Stories are a critical part of the human experience. Scientists believe that storytelling can help societies communicate, create, and sustain an understanding of the world, and uphold social and cultural order.
The importance of stories is so engrained in our culture that consumers are apt to notice them wherever they appear, and even actively watch for them wherever they go. It’s for this reason that brands have embraced the idea of incorporating stories into their marketing campaigns. I’m not talking about the morsels of life that we find crammed into :30 TV spots, but stories that educate and inform in much the same way that cultural myths and legends do. The difference is that while those stories are about lessons and principles and survival, ours are about products.
Just how does one go about telling a compelling product story online? Advertisers are forever trying to balance products with entertainment, information with a call-to-action. A marketing story must feature all of these things and be relevant, too, whether by incorporating an event that matters to the customer or by highlighting an industry trend. The mark of a successful story is that it draws the reader in, and that applies as much to a digital campaign as to a novel or film.
The Land of Nod: Corporate Musings
Like most retailers with a strong online business, children’s furniture and accessory company The Land of Nod maintains an email newsletter for opt-in subscribers. While sales and specials feature prominently in its content, so too do “musings” from its staff. A recent message invited customers to take a closer look at the company’s rugs through the eyes of one of its executives. In a single email message, the brand managed to convey tips for decorating with throw rugs in keeping with current trends, feature individual designs currently available in stores, and perhaps most importantly, tell the story of how its rugs come to exist.
“Until I travelled to India, I didn’t truly appreciate the artistry with which our rugs are made,” wrote Michelle Kohanzo, The Land of Nod managing director and mother of four, of her relationship with the company’s products. She went on to describe a manufacturing process that includes looms and needle punches, dying, and shearing.
Every customer wants to know that they’re getting their money’s worth, and giving them a deeper understanding of the quality of the products and the effort involved in making them goes a long way toward building brand affinity and trust. The Land of Nod’s use of a corporate executive as its designated storyteller also humanizes the brand – something that should be top of mind for every business with long-term loyalty in mind.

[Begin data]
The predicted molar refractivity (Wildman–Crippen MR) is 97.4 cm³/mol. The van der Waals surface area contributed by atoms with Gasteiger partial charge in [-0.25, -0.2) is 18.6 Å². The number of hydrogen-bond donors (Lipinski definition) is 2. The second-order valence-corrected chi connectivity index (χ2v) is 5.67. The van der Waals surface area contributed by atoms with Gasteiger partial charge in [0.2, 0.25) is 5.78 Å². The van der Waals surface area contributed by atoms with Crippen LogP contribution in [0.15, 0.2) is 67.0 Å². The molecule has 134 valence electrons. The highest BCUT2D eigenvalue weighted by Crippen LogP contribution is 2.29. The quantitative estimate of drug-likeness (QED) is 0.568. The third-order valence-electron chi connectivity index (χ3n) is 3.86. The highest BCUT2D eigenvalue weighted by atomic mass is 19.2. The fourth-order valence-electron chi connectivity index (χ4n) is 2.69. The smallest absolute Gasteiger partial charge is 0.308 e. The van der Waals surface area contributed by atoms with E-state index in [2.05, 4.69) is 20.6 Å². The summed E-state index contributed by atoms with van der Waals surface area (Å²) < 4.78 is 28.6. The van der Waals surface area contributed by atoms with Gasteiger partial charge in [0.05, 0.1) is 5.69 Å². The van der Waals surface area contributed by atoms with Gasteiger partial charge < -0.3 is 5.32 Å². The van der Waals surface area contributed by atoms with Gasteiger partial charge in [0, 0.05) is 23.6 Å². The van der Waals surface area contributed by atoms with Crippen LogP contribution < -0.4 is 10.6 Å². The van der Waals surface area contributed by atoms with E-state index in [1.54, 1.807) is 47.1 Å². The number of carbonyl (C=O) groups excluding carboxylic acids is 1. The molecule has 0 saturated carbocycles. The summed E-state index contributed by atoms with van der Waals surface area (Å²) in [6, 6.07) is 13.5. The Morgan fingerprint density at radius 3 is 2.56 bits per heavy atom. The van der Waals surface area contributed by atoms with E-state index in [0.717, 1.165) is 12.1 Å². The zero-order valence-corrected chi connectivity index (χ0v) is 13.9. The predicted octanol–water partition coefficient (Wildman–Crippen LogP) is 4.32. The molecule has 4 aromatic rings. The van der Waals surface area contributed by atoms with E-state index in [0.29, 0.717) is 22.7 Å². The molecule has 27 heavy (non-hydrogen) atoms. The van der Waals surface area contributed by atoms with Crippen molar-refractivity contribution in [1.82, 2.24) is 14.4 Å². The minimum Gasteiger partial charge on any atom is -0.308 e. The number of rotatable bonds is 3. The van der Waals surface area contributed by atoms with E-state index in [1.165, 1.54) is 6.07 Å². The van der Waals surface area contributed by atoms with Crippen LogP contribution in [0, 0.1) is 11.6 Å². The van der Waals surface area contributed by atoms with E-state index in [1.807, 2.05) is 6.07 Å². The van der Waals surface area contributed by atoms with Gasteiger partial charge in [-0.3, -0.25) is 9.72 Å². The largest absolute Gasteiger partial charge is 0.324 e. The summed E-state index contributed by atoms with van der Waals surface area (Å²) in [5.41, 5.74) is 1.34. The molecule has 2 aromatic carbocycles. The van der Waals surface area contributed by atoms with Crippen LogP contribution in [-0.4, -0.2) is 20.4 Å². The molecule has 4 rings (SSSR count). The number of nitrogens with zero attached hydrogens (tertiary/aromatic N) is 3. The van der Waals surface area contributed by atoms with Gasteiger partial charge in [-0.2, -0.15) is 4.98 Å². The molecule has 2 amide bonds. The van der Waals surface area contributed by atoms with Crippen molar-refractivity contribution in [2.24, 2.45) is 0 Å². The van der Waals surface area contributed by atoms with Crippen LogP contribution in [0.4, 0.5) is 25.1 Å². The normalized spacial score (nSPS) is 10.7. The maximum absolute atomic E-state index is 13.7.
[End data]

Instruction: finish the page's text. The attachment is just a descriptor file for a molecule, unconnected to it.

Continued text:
Patagonia: Origins and Adventures
Apparel brand Patagonia is known for its environmental activism, and such philanthropy can provide endless fodder for marketing content. It was the company’s namesake geographic region, however, that it chose to profile in a recent email and website feature. In them, the company told of how a mountain skyline inspired its logo, and how the region of Patagonia reflects and represents its point of view. “Our connection to Patagonia is not a storybook idea but very real,” the copy read.
How better to inspire customers than by informing them about the brand’s roots? The origin of a brand’s name may not be something that consumers would ever think to ponder, but loyal customers will love to hear about it. Would-be buyers, meanwhile, stand to be charmed by this little piece of history.
More charming still are the videos Patagonia features in its online gallery. In its most recent post the company invites fans of the brand to follow a real-life newlywed couple on a climbing road trip. It’s an engaging story in and of itself, but the video serves a purpose beyond entertainment: its adventurous stars (and the people featured in all of its video clips) personify the brand’s key characteristics…while wearing Patagonia clothing, of course.
Telling a story to current and potential customers online is as simple as identifying that thing that sets your products and people apart, and describing it through a medium that your target audience is apt to use: your brand site, opt-in email, videos, display ads, or social media. Get creative to provide a “human experience” all your own.
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